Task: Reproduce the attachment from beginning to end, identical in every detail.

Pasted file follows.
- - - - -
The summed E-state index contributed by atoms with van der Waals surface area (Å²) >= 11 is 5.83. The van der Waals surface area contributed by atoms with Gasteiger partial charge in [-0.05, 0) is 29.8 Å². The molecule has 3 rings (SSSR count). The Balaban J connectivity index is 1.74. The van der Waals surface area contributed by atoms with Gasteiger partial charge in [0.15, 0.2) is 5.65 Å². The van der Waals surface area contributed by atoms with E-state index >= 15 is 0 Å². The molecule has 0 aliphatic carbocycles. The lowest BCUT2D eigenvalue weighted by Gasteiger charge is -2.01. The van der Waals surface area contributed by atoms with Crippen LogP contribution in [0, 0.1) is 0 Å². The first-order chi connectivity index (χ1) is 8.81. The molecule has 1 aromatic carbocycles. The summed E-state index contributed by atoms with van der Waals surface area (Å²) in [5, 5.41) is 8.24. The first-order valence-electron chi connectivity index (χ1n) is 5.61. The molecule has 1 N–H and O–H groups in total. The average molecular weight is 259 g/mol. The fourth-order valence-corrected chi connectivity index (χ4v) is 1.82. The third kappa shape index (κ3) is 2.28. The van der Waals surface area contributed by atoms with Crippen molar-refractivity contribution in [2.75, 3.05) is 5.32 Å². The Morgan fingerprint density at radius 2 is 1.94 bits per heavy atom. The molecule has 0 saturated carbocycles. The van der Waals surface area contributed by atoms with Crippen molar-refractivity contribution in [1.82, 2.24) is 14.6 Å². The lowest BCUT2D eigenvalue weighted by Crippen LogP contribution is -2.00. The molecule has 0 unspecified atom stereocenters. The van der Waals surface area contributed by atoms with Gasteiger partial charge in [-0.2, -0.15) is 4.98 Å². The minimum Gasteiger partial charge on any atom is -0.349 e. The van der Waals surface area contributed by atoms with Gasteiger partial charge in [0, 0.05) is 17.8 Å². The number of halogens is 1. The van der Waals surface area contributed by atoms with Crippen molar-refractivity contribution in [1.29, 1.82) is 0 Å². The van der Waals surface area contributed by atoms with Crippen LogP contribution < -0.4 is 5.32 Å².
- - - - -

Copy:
The summed E-state index contributed by atoms with van der Waals surface area (Å²) >= 11 is 5.83. The van der Waals surface area contributed by atoms with Gasteiger partial charge in [-0.05, 0) is 29.8 Å². The molecule has 3 rings (SSSR count). The Balaban J connectivity index is 1.74. The van der Waals surface area contributed by atoms with Gasteiger partial charge in [0.15, 0.2) is 5.65 Å². The van der Waals surface area contributed by atoms with E-state index >= 15 is 0 Å². The molecule has 0 aliphatic carbocycles. The lowest BCUT2D eigenvalue weighted by Gasteiger charge is -2.01. The van der Waals surface area contributed by atoms with Crippen LogP contribution in [0, 0.1) is 0 Å². The first-order chi connectivity index (χ1) is 8.81. The molecule has 1 aromatic carbocycles. The summed E-state index contributed by atoms with van der Waals surface area (Å²) in [5, 5.41) is 8.24. The first-order valence-electron chi connectivity index (χ1n) is 5.61. The molecule has 1 N–H and O–H groups in total. The average molecular weight is 259 g/mol. The fourth-order valence-corrected chi connectivity index (χ4v) is 1.82. The third kappa shape index (κ3) is 2.28. The van der Waals surface area contributed by atoms with Crippen molar-refractivity contribution in [2.75, 3.05) is 5.32 Å². The Morgan fingerprint density at radius 2 is 1.94 bits per heavy atom. The molecule has 0 saturated carbocycles. The van der Waals surface area contributed by atoms with Crippen molar-refractivity contribution in [1.82, 2.24) is 14.6 Å². The lowest BCUT2D eigenvalue weighted by Crippen LogP contribution is -2.00. The molecule has 0 unspecified atom stereocenters. The van der Waals surface area contributed by atoms with Gasteiger partial charge in [-0.2, -0.15) is 4.98 Å². The minimum Gasteiger partial charge on any atom is -0.349 e. The van der Waals surface area contributed by atoms with Gasteiger partial charge in [0, 0.05) is 17.8 Å². The number of halogens is 1. The van der Waals surface area contributed by atoms with Crippen molar-refractivity contribution in [1.29, 1.82) is 0 Å². The van der Waals surface area contributed by atoms with Crippen LogP contribution < -0.4 is 5.32 Å².